Many state workers have been celebrating SEIU Local 1000's successful lawsuit to overturn Gov. Arnold Schwarzenegger's furlough of State Compensation Insurance Fund employees. But the win apparently has created some concern for the union's leaders. Why? Because the the lawsuit applies to a small, select group out of the 95,000 workers covered by SEIU.
The State Fund furlough lawsuit and Local 1000's shifting moves reveal the conundrum that the state's biggest public employee union often faces: Even when it wins, it loses with some of the rank-and-file.
Take the union's shifting positions with suing Schwarzenegger and State Fund. Regular readers of The State Worker will recall that at first SEIU wanted no part of a lawsuit that challenged State Fund furloughs. But after California Attorneys, Administrative Law Judges, and Hearing Officers in State Employment won, we noticed many SEIU members, particularly the thousands who work for the fund, were incensed that their union hadn't been part of the action.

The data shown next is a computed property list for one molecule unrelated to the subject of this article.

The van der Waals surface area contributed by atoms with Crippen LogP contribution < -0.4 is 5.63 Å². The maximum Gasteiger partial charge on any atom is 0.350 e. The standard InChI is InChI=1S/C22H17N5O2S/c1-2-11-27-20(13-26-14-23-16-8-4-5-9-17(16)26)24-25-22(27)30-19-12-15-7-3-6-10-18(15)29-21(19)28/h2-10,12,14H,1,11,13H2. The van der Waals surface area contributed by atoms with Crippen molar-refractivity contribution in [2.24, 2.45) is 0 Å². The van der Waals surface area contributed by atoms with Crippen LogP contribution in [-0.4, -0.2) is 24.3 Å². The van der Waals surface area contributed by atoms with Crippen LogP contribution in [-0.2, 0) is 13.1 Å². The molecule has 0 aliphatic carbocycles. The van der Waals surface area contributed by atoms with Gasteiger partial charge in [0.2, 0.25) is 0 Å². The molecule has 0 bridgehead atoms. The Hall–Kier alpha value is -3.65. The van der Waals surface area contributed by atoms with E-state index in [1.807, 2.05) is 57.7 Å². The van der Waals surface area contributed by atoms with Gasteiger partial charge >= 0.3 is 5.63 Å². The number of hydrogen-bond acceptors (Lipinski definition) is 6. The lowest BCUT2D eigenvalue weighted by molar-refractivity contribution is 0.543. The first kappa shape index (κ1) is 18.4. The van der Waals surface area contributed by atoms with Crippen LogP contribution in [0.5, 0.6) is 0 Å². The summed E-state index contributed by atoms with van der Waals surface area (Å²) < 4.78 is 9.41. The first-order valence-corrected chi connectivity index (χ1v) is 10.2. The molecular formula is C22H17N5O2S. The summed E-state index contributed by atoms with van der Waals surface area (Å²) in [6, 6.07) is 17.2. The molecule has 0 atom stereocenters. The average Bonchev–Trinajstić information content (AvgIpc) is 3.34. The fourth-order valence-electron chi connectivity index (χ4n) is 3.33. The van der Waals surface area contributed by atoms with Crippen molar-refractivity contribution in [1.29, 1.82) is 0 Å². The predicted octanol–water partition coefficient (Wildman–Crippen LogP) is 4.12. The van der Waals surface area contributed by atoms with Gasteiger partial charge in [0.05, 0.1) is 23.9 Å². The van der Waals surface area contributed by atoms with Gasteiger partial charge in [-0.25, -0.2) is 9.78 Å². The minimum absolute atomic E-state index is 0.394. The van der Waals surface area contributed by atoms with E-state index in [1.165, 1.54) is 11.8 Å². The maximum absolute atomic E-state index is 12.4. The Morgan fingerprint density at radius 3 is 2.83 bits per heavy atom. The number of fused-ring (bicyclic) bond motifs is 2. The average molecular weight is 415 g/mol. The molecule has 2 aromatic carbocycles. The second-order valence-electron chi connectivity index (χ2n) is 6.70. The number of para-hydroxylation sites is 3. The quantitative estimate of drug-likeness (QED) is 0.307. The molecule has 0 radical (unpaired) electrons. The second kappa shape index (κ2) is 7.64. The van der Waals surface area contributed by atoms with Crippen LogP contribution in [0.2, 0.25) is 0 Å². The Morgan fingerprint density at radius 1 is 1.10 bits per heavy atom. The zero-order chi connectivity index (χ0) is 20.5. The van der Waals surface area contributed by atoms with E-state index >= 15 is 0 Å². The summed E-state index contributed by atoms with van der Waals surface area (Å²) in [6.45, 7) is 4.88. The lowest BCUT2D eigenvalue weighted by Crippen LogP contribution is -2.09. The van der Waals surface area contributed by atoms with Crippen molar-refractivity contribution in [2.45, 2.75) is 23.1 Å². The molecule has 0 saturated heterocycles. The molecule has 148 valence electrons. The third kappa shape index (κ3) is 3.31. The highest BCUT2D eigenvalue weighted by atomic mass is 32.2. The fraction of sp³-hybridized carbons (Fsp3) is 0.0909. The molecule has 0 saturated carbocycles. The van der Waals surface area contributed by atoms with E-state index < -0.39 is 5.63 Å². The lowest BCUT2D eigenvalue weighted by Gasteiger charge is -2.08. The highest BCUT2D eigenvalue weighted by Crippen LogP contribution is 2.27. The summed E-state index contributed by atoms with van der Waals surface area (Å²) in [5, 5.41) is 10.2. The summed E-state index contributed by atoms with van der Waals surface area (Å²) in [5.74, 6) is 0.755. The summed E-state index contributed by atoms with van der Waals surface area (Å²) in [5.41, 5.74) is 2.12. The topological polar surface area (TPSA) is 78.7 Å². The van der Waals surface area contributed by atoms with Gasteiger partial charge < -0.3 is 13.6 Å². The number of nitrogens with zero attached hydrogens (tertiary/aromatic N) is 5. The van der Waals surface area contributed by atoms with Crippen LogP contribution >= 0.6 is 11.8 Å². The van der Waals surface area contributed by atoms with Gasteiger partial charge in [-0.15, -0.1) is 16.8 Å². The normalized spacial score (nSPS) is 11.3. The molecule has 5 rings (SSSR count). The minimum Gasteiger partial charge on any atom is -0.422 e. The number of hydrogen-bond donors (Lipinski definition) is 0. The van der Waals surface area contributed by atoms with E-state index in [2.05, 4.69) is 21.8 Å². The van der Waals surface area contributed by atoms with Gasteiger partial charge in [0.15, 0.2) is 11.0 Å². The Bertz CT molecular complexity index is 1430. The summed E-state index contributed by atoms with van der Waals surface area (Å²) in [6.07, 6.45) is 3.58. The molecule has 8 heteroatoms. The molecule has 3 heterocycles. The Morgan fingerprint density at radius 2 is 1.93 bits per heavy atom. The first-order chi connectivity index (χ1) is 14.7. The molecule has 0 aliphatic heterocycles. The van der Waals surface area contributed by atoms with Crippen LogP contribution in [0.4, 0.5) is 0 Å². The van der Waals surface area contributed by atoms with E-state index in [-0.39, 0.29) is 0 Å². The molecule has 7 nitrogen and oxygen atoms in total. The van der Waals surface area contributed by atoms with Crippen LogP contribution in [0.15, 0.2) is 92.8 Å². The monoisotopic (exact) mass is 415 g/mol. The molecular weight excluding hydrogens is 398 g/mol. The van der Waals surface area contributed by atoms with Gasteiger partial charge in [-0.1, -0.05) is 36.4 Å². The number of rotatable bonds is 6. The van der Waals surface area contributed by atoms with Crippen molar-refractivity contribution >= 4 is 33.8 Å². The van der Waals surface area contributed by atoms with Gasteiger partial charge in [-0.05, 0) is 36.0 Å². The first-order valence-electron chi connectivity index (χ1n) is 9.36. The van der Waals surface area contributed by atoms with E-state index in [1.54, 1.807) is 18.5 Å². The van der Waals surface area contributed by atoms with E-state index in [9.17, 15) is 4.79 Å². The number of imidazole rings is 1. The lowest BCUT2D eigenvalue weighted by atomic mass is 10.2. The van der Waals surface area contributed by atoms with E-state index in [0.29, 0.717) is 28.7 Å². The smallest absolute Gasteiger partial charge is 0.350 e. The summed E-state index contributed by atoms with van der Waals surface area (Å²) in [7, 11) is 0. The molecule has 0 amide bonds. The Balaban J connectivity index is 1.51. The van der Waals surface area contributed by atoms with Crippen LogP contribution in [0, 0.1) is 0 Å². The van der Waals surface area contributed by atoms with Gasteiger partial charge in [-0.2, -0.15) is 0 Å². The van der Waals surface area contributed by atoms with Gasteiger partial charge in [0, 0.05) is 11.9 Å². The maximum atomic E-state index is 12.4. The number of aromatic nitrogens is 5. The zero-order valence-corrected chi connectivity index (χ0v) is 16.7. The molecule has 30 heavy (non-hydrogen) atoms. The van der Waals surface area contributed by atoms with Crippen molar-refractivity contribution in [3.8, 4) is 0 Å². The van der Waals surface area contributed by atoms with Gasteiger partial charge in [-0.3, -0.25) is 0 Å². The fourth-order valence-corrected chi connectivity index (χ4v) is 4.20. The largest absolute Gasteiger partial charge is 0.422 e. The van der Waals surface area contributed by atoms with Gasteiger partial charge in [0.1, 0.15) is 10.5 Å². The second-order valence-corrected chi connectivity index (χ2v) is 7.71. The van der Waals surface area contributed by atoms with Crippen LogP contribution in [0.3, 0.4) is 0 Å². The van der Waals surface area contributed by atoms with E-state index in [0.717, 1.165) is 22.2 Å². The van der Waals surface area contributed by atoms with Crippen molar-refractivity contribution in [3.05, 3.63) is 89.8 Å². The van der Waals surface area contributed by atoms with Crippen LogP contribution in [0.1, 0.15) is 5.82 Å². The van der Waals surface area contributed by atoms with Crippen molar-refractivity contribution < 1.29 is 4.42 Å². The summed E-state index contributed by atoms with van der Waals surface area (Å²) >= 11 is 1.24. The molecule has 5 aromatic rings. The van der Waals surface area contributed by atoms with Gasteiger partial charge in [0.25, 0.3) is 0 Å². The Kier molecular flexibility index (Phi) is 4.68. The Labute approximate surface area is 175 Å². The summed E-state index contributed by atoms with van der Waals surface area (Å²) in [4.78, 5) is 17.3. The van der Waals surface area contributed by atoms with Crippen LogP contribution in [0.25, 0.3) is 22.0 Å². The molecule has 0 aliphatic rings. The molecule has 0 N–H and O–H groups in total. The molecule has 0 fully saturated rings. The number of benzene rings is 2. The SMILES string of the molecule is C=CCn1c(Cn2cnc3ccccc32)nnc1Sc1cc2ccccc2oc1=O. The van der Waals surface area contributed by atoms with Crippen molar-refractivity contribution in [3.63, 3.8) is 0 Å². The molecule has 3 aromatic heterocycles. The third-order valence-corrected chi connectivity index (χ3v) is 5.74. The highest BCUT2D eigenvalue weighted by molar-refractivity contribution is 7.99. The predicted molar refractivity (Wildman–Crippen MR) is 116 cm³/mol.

It wasn't long before Local 1000 decided it would file a similar lawsuit on behalf of the State Fund employees it represents.
Now the union has won, it's clear that it wants to quell resentment from union members who don't work for State Fund and are still under the governor's three-day furlough order. It's put out "How the SCIF furlough exemption impacts other Local 1000 Members," a Q&A that explains the win as a significant crack in the legal dam that so far has kept furloughs in place for nearly everyone else under the governor's control.
This blog hasn't noticed anything close to the level of anger that surfaced when the union failed to join the State Fund furlough battle early on. From our point of view, it looks like SEIU's win hasn't stirred up much trouble among the rank-and-file.
Click here to read the union's Q&A.